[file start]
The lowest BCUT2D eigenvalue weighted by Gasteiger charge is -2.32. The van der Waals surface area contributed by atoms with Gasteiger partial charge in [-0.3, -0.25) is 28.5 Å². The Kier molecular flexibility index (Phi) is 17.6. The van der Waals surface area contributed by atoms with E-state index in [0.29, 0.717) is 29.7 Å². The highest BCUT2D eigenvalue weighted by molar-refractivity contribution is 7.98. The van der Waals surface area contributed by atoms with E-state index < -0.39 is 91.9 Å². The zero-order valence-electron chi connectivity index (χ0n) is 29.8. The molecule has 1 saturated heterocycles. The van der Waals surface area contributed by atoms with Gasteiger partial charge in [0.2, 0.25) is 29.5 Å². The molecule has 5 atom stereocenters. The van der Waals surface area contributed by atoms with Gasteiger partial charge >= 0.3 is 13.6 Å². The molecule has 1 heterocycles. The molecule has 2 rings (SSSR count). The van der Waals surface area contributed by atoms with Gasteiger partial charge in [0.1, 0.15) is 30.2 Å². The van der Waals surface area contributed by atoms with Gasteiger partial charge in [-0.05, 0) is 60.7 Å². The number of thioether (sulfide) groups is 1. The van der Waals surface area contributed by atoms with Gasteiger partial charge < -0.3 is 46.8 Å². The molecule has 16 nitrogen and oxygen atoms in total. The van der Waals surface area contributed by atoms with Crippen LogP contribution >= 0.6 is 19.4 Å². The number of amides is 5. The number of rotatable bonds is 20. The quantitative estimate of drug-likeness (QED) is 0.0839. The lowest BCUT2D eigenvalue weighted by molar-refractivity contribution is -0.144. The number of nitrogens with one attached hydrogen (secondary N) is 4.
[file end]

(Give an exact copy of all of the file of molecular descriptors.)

The lowest BCUT2D eigenvalue weighted by Gasteiger charge is -2.32. The van der Waals surface area contributed by atoms with Gasteiger partial charge in [-0.3, -0.25) is 28.5 Å². The Kier molecular flexibility index (Phi) is 17.6. The van der Waals surface area contributed by atoms with E-state index in [0.29, 0.717) is 29.7 Å². The highest BCUT2D eigenvalue weighted by molar-refractivity contribution is 7.98. The van der Waals surface area contributed by atoms with E-state index < -0.39 is 91.9 Å². The zero-order valence-electron chi connectivity index (χ0n) is 29.8. The molecule has 1 saturated heterocycles. The van der Waals surface area contributed by atoms with Gasteiger partial charge in [0.2, 0.25) is 29.5 Å². The molecule has 5 atom stereocenters. The van der Waals surface area contributed by atoms with Gasteiger partial charge >= 0.3 is 13.6 Å². The molecule has 1 heterocycles. The molecule has 2 rings (SSSR count). The van der Waals surface area contributed by atoms with Gasteiger partial charge in [0.1, 0.15) is 30.2 Å². The van der Waals surface area contributed by atoms with Gasteiger partial charge in [-0.05, 0) is 60.7 Å². The number of thioether (sulfide) groups is 1. The van der Waals surface area contributed by atoms with Gasteiger partial charge < -0.3 is 46.8 Å². The molecule has 16 nitrogen and oxygen atoms in total. The van der Waals surface area contributed by atoms with Crippen LogP contribution >= 0.6 is 19.4 Å². The number of amides is 5. The number of rotatable bonds is 20. The quantitative estimate of drug-likeness (QED) is 0.0839. The lowest BCUT2D eigenvalue weighted by molar-refractivity contribution is -0.144. The number of nitrogens with one attached hydrogen (secondary N) is 4.